It’s all about that threat …

threat2We continue to learn amazing things about our brain. You know, the organ that makes all decisions, that processes all experiences, stores all memory and ascribes value to every activity and possession. Through digital imaging, scans, and virtual reality, we can simulate any experience and map what neuropathways are stimulated. We can now conclude that the brain’s default disposition is to process everything from a threat perspective first. It is not to value love, relationships, creativity, business collaboration and innovation. In other words, we are not inherently designed to do great things despite having an infinite capacity to do so. We are designed to protect ourselves from emotional, financial, corporate, intellectual and physical threats,  and will do it subconsciously without hesitation.

For a business leader who desires collaboration for her team, or innovative solutions to a constantly changing competitive landscape of threats, the traditional approach, given our understanding of how the brain works, is simply outdated. If the solution lies in people with brains to collaborate in a setting that is inherently filled with threat. then the “game-changing” solution, which the brain is fully capable of discovering, is compromised. A place of work is filled with threat – obvious and not so obvious ones. The threat of losing one’s job if a mistake is made, the threat of perception of your role/title/skills, the threat of offending the person responsible for the mistake or root cause, threat of the outside-work reputation with family and community, etc. These inherent threats in the workplace can no longer be ignored or left to employees to navigate through. This approach has led to random successes, unsustainable emotional and physical stress, and a powerful cultural force to maintain the status quo and resist change. From a neuroscience perspective, the default neuropathways of “protect thyself” are being reinforced everyday.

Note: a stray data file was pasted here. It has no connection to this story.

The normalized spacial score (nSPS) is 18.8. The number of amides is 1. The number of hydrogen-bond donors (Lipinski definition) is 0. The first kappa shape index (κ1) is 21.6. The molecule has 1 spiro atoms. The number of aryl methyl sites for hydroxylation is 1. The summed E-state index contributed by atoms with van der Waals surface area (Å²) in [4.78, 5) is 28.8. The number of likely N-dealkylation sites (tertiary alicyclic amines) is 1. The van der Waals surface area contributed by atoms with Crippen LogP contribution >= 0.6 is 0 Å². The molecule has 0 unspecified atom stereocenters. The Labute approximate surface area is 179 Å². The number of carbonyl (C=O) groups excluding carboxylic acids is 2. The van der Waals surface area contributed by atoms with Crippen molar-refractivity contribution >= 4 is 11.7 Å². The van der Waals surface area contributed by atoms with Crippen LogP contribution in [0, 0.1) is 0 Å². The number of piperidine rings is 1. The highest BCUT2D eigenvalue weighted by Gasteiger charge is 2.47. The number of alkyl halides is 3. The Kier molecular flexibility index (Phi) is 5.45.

As a leader, you must start your leadership model with this basic truth. It is not appealing to the good in us or our strengths that yields powerful results. It is the fierce less elimination of all these threats. This week, as a leader, ask your team what their threats are? Make a list of them.  Let go of the notion that a leader’s job is to have the best idea. Instead, it is to stand a post like a soldier on top of a tower, identify incoming threats, and work tirelessly to remove them.  This kind of leader is irreplaceable!
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